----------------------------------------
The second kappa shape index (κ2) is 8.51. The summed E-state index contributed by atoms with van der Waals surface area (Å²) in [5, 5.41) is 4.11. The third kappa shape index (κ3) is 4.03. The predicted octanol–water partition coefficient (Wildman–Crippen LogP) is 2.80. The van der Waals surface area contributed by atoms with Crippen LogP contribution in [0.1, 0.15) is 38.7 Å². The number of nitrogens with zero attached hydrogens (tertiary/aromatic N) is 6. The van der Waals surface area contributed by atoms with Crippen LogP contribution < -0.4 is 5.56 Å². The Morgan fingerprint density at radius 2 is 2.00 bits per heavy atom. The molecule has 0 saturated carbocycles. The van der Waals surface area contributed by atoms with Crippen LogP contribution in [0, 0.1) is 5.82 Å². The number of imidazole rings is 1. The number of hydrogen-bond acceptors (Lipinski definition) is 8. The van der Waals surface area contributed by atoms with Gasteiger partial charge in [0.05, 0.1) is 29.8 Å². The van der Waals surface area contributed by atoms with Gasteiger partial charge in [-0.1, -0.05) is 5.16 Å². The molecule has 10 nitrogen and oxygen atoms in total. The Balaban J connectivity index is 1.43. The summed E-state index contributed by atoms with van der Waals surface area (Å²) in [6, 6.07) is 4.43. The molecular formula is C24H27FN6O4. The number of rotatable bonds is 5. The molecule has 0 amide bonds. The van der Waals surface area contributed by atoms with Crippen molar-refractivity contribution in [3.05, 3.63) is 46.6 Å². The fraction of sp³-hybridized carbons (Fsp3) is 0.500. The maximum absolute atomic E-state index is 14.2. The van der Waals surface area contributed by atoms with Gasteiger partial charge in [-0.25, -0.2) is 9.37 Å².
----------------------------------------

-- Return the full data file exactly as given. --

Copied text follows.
The second kappa shape index (κ2) is 8.51. The summed E-state index contributed by atoms with van der Waals surface area (Å²) in [5, 5.41) is 4.11. The third kappa shape index (κ3) is 4.03. The predicted octanol–water partition coefficient (Wildman–Crippen LogP) is 2.80. The van der Waals surface area contributed by atoms with Crippen LogP contribution in [0.1, 0.15) is 38.7 Å². The number of nitrogens with zero attached hydrogens (tertiary/aromatic N) is 6. The van der Waals surface area contributed by atoms with Crippen LogP contribution < -0.4 is 5.56 Å². The Morgan fingerprint density at radius 2 is 2.00 bits per heavy atom. The molecule has 0 saturated carbocycles. The van der Waals surface area contributed by atoms with Crippen LogP contribution in [0, 0.1) is 5.82 Å². The number of imidazole rings is 1. The number of hydrogen-bond acceptors (Lipinski definition) is 8. The van der Waals surface area contributed by atoms with Gasteiger partial charge in [0.05, 0.1) is 29.8 Å². The van der Waals surface area contributed by atoms with Gasteiger partial charge in [-0.1, -0.05) is 5.16 Å². The molecule has 10 nitrogen and oxygen atoms in total. The Balaban J connectivity index is 1.43. The summed E-state index contributed by atoms with van der Waals surface area (Å²) in [6, 6.07) is 4.43. The molecular formula is C24H27FN6O4. The number of rotatable bonds is 5. The molecule has 0 amide bonds. The van der Waals surface area contributed by atoms with Crippen molar-refractivity contribution in [3.05, 3.63) is 46.6 Å². The fraction of sp³-hybridized carbons (Fsp3) is 0.500. The maximum absolute atomic E-state index is 14.2. The van der Waals surface area contributed by atoms with Gasteiger partial charge in [-0.25, -0.2) is 9.37 Å².